At KOREC we have always treated the disciplines of land survey and mapping/GIS as two different markets with different accuracy requirements and different point code requirements, with the nesting of data specifically for the GIS market. More importantly, both markets have different customer groups, which is why we have serviced them with different sales consultants and support engineers.
Trimble’s view is that survey and mapping combined make for ‘geospatial’, but does this stand up to the real world of data collection, processing and analysis that we see today in the UK?
In my experience there are very few, if any, traditional land survey companies that today collect GIS/mapping data. Indeed, most would struggle to find the manpower needed for mass data collection. It’s this that drives the market to consider mobile scanning and imaging technologies for quick and efficient data collection. It can be achieved without experienced staff or the costs associated with putting ‘Trainers on Tarmac’ – something I covered in my last column.
However, changes are afoot whereby some of today’s typical land survey customers could start buying into technology that replaces the requirement for a specialist surveyor. We have already seen this in policing and where road traffic accident investigators are using Total Stations, GNSS receivers, imaging technology and laser scanners, albeit in a highly specialised way, to gather, collate and analyse what actually happened, where and why. This ‘erosion’ of the surveyor’s skills is driven by technology and it is starting to happen in other sectors, too.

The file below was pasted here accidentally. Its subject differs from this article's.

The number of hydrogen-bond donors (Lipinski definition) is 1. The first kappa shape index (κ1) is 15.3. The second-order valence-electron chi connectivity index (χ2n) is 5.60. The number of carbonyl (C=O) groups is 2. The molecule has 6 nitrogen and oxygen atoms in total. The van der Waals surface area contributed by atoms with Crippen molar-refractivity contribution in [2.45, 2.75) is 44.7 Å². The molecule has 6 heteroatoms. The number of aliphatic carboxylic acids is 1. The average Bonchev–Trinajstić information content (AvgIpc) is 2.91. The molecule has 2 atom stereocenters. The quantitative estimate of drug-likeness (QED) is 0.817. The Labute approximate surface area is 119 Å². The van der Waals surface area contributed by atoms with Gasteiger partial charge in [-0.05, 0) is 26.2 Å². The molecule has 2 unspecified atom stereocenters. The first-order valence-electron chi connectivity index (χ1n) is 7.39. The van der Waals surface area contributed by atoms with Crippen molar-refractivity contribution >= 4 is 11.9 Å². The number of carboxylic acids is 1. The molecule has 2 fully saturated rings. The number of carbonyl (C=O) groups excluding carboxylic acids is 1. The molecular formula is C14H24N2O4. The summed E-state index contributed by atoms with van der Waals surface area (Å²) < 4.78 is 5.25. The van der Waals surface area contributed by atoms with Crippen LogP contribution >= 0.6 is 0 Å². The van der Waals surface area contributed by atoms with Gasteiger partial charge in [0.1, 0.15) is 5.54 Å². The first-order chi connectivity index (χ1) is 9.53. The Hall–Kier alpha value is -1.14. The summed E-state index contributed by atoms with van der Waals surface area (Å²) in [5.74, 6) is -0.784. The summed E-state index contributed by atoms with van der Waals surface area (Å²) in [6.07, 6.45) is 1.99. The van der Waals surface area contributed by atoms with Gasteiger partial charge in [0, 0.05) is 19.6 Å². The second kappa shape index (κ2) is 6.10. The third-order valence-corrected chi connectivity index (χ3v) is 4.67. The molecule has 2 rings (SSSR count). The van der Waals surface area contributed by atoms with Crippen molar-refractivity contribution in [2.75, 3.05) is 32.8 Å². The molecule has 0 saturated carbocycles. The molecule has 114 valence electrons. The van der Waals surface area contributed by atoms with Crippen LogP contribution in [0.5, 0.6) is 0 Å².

With the accuracy of some GIS data collection devices and the availability of reliable network correction services, centimetre-level positional accuracy, good enough for many land survey applications, can now be made available at significantly lower costs than hitherto.
Imagine the small property developer who needs a quick survey to see if a plot of land might meet his requirements. What is needed here is not a detailed engineering-type survey with accurate levels for drainage, but a ‘could I get five or six houses on here?’ type of survey, the sixth house being the difference between developing the land or not.
Of course, the developer could refer to a Google Earth image, which may or may not be out-of-date, or he could consider a new option: as part of a site visit, he could extract from his pocket his dual purpose phone and data collection device, (the recently launched Trimble TDC100 combined Android GNSS Data Collector and Smartphone would be typical of the technology with on-board data collection software such as K-Mobile Android).
Thus equipped, he could collect the required survey information such as the boundary, drainage covers and site entrance and exit. There you have it! A non-geospatial professional conducting a site visit and survey to GIS-type accuracies … something that, in the past, would have involved a land surveyor.
Now the question is, ‘Is this the merging and segmentation of the market?’ Seen from the land surveyor’s perspective, maybe it is segmenting yet another small sector away from the surveyor, forcing him to explore new opportunities and technologies.
So perhaps we should look at the question from a different angle: maybe the geospatial market is evolving and changing to meet the demand for accurate positional information with relevant up-to-date descriptions of the positions collected, allowing the end user to make better business decisions. However, one thing is for certain; the market is growing exponentially and that’s a bonus for us all.